Filing a Complaint
Making a phone call to the Division of Real Estate is not a “quick fix” or a “get out of the contract right now” solution. In order for us to investigate a complaint, we need a written complaint, completed on the Division’s Complaint Form. Supporting documentation validating the allegations must also be included. Documentation needs to be submitted through our website realestate.utah.gov.
Evaluating a Complaint
Once a complaint is received and reviewed, it will be assigned to an investigator. The investigator will contact the Complainant within 10 days of the assignment, by email or telephone. They will introduce themselves and provide contact information for future communications. The investigator may also request a personal interview and additional documentation.
The investigator will then review the complaint. They will usually provide a copy of the complaint to the Respondent. The investigator will also request a written statement concerning the allegations and a copy of the property transaction file. The transaction file should include a full production of records. This even means all email and text correspondence. The Respondent has 10 business days to provide the requested documents to the investigator. Once the investigator receives the documents from the Respondent, they will prepare an action plan to gather pertinent evidence to determine the validity of the complaint. This fact-gathering phase may include telephone interviews, face-to-face interviews, email correspondence, field visits, accessing digital record repositories, and retrieving records from title companies, banks, mortgage companies, appraisal companies, etc.
Once the investigator complies all the evidence, it will be evaluated, and weighed for vindicating, aggravating, and mitigating factors. The investigator will write up a report with a thorough analysis of the evidence gathered and identify any possible violations. The Lead Investigator will receive the report if no apparent violations are found and no warning letter will be issued. The case will be forwarded to the Chief Investigator for review if possible violations are identified.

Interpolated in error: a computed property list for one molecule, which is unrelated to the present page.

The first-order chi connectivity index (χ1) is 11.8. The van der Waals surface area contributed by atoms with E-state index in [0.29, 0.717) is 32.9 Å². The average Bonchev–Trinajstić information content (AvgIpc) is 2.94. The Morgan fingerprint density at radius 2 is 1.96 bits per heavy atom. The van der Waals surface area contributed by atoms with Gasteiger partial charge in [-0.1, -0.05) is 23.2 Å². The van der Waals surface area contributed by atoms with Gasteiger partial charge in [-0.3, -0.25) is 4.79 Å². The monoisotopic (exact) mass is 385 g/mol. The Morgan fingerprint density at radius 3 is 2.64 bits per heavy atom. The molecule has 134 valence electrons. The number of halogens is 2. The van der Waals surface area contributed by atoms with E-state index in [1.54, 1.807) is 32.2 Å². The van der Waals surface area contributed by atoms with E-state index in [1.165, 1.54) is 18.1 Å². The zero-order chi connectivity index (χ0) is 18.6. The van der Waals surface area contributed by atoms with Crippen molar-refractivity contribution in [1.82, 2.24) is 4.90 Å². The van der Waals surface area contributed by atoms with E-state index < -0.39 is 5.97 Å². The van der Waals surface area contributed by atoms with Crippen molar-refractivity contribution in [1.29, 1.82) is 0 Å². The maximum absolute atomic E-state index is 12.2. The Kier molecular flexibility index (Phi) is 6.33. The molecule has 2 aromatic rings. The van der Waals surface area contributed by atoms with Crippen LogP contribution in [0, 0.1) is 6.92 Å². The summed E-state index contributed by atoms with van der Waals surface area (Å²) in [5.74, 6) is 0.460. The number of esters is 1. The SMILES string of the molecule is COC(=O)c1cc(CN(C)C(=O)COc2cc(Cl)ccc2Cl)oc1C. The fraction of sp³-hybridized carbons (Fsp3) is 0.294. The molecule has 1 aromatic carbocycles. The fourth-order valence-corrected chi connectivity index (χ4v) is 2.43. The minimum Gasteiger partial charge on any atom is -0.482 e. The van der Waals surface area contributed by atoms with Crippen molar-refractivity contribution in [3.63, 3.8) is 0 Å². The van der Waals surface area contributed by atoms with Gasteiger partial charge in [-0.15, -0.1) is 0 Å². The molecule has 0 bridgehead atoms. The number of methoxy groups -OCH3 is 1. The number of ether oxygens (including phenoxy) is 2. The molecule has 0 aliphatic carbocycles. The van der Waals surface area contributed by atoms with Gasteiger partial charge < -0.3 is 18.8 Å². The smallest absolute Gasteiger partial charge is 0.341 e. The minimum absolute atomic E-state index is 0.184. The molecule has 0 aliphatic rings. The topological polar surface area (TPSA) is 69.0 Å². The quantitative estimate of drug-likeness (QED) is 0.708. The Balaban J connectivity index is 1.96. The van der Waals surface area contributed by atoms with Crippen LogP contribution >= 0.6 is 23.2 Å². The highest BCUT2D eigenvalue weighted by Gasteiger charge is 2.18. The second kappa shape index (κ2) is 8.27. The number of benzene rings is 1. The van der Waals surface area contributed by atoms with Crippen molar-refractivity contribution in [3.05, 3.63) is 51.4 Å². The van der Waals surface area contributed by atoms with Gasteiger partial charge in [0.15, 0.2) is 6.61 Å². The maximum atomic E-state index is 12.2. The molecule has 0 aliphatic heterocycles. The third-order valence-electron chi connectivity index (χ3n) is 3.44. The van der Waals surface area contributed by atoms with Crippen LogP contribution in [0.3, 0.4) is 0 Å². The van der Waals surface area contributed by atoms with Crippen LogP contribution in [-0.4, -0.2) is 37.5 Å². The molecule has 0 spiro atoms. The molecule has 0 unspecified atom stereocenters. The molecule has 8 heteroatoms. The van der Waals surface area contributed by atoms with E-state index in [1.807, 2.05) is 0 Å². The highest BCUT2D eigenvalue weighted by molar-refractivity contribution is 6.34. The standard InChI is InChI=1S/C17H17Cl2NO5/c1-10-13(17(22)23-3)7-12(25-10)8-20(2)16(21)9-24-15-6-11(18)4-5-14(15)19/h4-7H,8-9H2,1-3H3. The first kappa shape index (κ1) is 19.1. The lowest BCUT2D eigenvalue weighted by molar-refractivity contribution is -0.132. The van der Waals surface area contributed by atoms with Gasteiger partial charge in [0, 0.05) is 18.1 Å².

If the Lead Investigator (no violations or warning letter issued) agrees with the investigator’s recommendations, the report is forwarded to the Director for approval to close the case. If the Director approves the decision, the investigator will notify both the Complainant and the Respondent that the case is closed.
Moving Forward with a Complaint
When the investigation identifies possible violations, the Chief Investigator will approve the case to move forward. The investigator will then notify the Respondent. The investigator will also issue a “Findings Letter” with the results of the investigation. This includes possible violations with suggested penalties. The Respondent has 10 days from this notice to select one of two options: settlement by Stipulation or a Hearing in front of the Commission or Board.
Settlement by Stipulation
The terms of a settlement by Stipulation must be agreed to by both the Division and the Respondent. An Assistant Attorney General or Analyst will write it up and present it in front of the Commission or Board for approval. The Commission or Board may reject or approve a settlement by Stipulation. If Commission or Board approval is given, the respondent is notified. The agreed-upon penalty will then be assessed with instructions on how to proceed with payment of penalties, completion of continuing education, and any license sanctions.
Settlement by Hearing
If the Respondent selects the Hearing option, the Respondent or their legal counsel is given the opportunity to present their defense in front of the Commission or Board at an upcoming meeting. The Division will be represented by an Assistant Attorney General or Analyst. They will present their investigative findings. The Respondent will be notified of the decision once a written order is reviewed and approved.
Resolving a Case
After the Division resolves the case, the matter could potentially be referred to the Attorney General’s office if there appears to be possible criminal conduct.
Our process for investigations is lengthy. It can stretch from months to years depending on the complexity of the case. We are careful to conduct a thorough investigation throughout the complaint process.
We appreciate the opportunity to share why the “lifecycle of a complaint” takes contemplative time.